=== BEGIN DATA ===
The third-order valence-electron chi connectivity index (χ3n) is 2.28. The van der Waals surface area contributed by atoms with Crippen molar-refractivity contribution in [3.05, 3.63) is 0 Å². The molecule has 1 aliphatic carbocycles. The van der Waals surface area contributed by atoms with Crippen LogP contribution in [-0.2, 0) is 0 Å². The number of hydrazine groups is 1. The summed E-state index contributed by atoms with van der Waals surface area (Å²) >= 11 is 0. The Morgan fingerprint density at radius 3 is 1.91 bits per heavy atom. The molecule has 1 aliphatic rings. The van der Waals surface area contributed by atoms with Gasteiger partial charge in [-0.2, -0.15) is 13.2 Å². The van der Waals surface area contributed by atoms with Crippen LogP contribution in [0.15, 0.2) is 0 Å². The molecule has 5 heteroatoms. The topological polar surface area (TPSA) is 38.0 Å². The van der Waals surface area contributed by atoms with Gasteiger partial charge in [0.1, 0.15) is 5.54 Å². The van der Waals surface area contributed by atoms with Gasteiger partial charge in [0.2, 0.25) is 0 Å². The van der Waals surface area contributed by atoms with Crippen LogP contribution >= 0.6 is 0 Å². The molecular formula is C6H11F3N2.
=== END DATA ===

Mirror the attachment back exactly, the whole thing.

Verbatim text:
The third-order valence-electron chi connectivity index (χ3n) is 2.28. The van der Waals surface area contributed by atoms with Crippen molar-refractivity contribution in [3.05, 3.63) is 0 Å². The molecule has 1 aliphatic carbocycles. The van der Waals surface area contributed by atoms with Crippen LogP contribution in [-0.2, 0) is 0 Å². The number of hydrazine groups is 1. The summed E-state index contributed by atoms with van der Waals surface area (Å²) >= 11 is 0. The Morgan fingerprint density at radius 3 is 1.91 bits per heavy atom. The molecule has 1 aliphatic rings. The van der Waals surface area contributed by atoms with Gasteiger partial charge in [-0.2, -0.15) is 13.2 Å². The van der Waals surface area contributed by atoms with Crippen LogP contribution in [0.15, 0.2) is 0 Å². The molecule has 5 heteroatoms. The topological polar surface area (TPSA) is 38.0 Å². The van der Waals surface area contributed by atoms with Gasteiger partial charge in [0.1, 0.15) is 5.54 Å². The van der Waals surface area contributed by atoms with Gasteiger partial charge in [0.2, 0.25) is 0 Å². The van der Waals surface area contributed by atoms with Crippen LogP contribution >= 0.6 is 0 Å². The molecular formula is C6H11F3N2.